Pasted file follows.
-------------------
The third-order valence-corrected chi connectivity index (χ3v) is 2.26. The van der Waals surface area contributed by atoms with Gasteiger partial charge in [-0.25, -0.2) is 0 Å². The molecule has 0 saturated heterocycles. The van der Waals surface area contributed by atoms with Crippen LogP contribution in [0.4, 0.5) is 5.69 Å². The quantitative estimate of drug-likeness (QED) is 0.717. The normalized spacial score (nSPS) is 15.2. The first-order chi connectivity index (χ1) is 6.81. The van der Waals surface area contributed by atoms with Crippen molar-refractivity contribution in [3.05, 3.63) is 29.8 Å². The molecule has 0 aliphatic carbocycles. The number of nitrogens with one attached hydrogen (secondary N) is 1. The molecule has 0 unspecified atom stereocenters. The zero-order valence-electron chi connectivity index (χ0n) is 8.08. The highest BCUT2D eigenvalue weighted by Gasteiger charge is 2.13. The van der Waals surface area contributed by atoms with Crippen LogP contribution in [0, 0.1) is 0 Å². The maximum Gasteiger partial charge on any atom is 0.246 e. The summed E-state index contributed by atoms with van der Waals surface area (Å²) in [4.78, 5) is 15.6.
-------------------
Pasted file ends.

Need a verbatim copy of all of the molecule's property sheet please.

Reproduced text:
The third-order valence-corrected chi connectivity index (χ3v) is 2.26. The van der Waals surface area contributed by atoms with Gasteiger partial charge in [-0.25, -0.2) is 0 Å². The molecule has 0 saturated heterocycles. The van der Waals surface area contributed by atoms with Crippen LogP contribution in [0.4, 0.5) is 5.69 Å². The quantitative estimate of drug-likeness (QED) is 0.717. The normalized spacial score (nSPS) is 15.2. The first-order chi connectivity index (χ1) is 6.81. The van der Waals surface area contributed by atoms with Crippen molar-refractivity contribution in [3.05, 3.63) is 29.8 Å². The molecule has 0 aliphatic carbocycles. The number of nitrogens with one attached hydrogen (secondary N) is 1. The molecule has 0 unspecified atom stereocenters. The zero-order valence-electron chi connectivity index (χ0n) is 8.08. The highest BCUT2D eigenvalue weighted by Gasteiger charge is 2.13. The van der Waals surface area contributed by atoms with Crippen LogP contribution in [0, 0.1) is 0 Å². The maximum Gasteiger partial charge on any atom is 0.246 e. The summed E-state index contributed by atoms with van der Waals surface area (Å²) in [4.78, 5) is 15.6.